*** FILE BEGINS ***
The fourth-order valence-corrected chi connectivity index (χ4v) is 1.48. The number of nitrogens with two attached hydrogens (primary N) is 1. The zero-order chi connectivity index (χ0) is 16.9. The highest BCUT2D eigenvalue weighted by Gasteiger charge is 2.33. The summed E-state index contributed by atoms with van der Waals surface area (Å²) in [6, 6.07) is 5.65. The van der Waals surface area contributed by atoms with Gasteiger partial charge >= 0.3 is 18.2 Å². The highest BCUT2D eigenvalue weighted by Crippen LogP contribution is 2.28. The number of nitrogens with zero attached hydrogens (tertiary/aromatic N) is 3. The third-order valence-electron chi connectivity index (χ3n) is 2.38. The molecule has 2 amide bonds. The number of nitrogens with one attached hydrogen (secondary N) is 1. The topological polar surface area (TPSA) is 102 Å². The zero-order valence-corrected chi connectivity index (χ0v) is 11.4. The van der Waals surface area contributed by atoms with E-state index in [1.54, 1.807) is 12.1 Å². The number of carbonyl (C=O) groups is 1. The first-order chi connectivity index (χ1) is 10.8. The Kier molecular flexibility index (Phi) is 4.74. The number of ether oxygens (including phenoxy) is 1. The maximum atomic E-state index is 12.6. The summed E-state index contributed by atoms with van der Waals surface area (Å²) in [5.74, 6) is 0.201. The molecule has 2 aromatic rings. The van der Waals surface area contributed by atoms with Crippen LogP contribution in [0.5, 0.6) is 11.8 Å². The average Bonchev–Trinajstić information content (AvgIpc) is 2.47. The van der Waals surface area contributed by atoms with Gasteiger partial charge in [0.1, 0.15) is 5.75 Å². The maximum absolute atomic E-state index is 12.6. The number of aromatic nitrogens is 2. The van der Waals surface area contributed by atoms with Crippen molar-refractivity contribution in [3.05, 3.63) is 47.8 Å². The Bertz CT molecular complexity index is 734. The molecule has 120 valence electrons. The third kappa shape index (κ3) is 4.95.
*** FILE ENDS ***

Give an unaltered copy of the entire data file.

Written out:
The fourth-order valence-corrected chi connectivity index (χ4v) is 1.48. The number of nitrogens with two attached hydrogens (primary N) is 1. The zero-order chi connectivity index (χ0) is 16.9. The highest BCUT2D eigenvalue weighted by Gasteiger charge is 2.33. The summed E-state index contributed by atoms with van der Waals surface area (Å²) in [6, 6.07) is 5.65. The van der Waals surface area contributed by atoms with Gasteiger partial charge >= 0.3 is 18.2 Å². The highest BCUT2D eigenvalue weighted by Crippen LogP contribution is 2.28. The number of nitrogens with zero attached hydrogens (tertiary/aromatic N) is 3. The third-order valence-electron chi connectivity index (χ3n) is 2.38. The molecule has 2 amide bonds. The number of nitrogens with one attached hydrogen (secondary N) is 1. The topological polar surface area (TPSA) is 102 Å². The zero-order valence-corrected chi connectivity index (χ0v) is 11.4. The van der Waals surface area contributed by atoms with E-state index in [1.54, 1.807) is 12.1 Å². The number of carbonyl (C=O) groups is 1. The first-order chi connectivity index (χ1) is 10.8. The Kier molecular flexibility index (Phi) is 4.74. The number of ether oxygens (including phenoxy) is 1. The maximum atomic E-state index is 12.6. The summed E-state index contributed by atoms with van der Waals surface area (Å²) in [5.74, 6) is 0.201. The molecule has 2 aromatic rings. The van der Waals surface area contributed by atoms with Crippen LogP contribution in [0.5, 0.6) is 11.8 Å². The average Bonchev–Trinajstić information content (AvgIpc) is 2.47. The van der Waals surface area contributed by atoms with Gasteiger partial charge in [0.1, 0.15) is 5.75 Å². The maximum absolute atomic E-state index is 12.6. The number of aromatic nitrogens is 2. The van der Waals surface area contributed by atoms with Crippen molar-refractivity contribution in [3.05, 3.63) is 47.8 Å². The Bertz CT molecular complexity index is 734. The molecule has 120 valence electrons. The third kappa shape index (κ3) is 4.95.